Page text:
Many solo entrepreneurs in Illinois choose to operate their businesses as sole proprietorships. Others decide to register a company with the Secretary of State. Both methods are valuable. While a sole proprietorship can be simpler to manage, an LLC can offer you more personal protections.
Some businesses may not need an LLC. If you sell handmade clothing items occasionally through an Etsy account, you may prefer to operate a sole proprietorship. The side income is nice, but you also have a full-time job. You probably do not need to file for an LLC in this case.
The protections an LLC offers may be vital to some individuals. A limited liability company affords the owner some liability protection for his or her personal assets. For example, imagine you are a licensed massage therapist with a registered single-member LLC. You accidentally injure someone during a massage, and he or she decides to sue you. The lawsuit might bankrupt your business but cannot touch your personal assets.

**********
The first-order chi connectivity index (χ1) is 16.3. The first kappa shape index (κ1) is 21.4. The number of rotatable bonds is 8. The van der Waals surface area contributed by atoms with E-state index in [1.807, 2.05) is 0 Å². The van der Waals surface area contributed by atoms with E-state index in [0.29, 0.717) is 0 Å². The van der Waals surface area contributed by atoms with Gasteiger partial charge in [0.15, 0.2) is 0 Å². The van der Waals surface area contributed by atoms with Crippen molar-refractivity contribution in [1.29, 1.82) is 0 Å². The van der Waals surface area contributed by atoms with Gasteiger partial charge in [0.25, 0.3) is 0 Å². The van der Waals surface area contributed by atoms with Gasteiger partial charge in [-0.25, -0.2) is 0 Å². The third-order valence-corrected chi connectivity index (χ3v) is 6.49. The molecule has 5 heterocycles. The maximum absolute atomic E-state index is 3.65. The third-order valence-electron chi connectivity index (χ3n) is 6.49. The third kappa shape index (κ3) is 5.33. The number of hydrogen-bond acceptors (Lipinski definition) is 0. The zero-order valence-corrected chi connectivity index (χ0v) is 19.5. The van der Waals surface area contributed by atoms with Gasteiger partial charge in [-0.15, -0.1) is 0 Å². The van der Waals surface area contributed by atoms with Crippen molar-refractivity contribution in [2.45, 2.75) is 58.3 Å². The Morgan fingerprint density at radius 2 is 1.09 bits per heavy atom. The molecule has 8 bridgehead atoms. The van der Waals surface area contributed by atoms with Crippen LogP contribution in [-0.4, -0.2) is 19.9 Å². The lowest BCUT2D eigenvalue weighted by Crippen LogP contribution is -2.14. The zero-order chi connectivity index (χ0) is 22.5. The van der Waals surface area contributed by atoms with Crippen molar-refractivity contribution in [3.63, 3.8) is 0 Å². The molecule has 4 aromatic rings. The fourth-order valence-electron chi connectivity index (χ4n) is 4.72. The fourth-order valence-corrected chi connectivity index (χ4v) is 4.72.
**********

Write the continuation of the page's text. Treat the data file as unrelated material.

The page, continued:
The handmade craft maker is unlikely to face a lawsuit. An unsatisfied customer may demand a refund but has no reason to sue. If the massage therapist has a sole proprietorship, all personal assets could be at risk during the lawsuit.
According to the Illinois Department of Revenue, you can own a single-member LLC but still file your taxes as a sole proprietor. You report all your business income on the standard individual Illinois tax return. Other LLCs, such as partnerships, corporations and S Corporations, have different tax requirements.
This information is educational and is not intended as legal advice.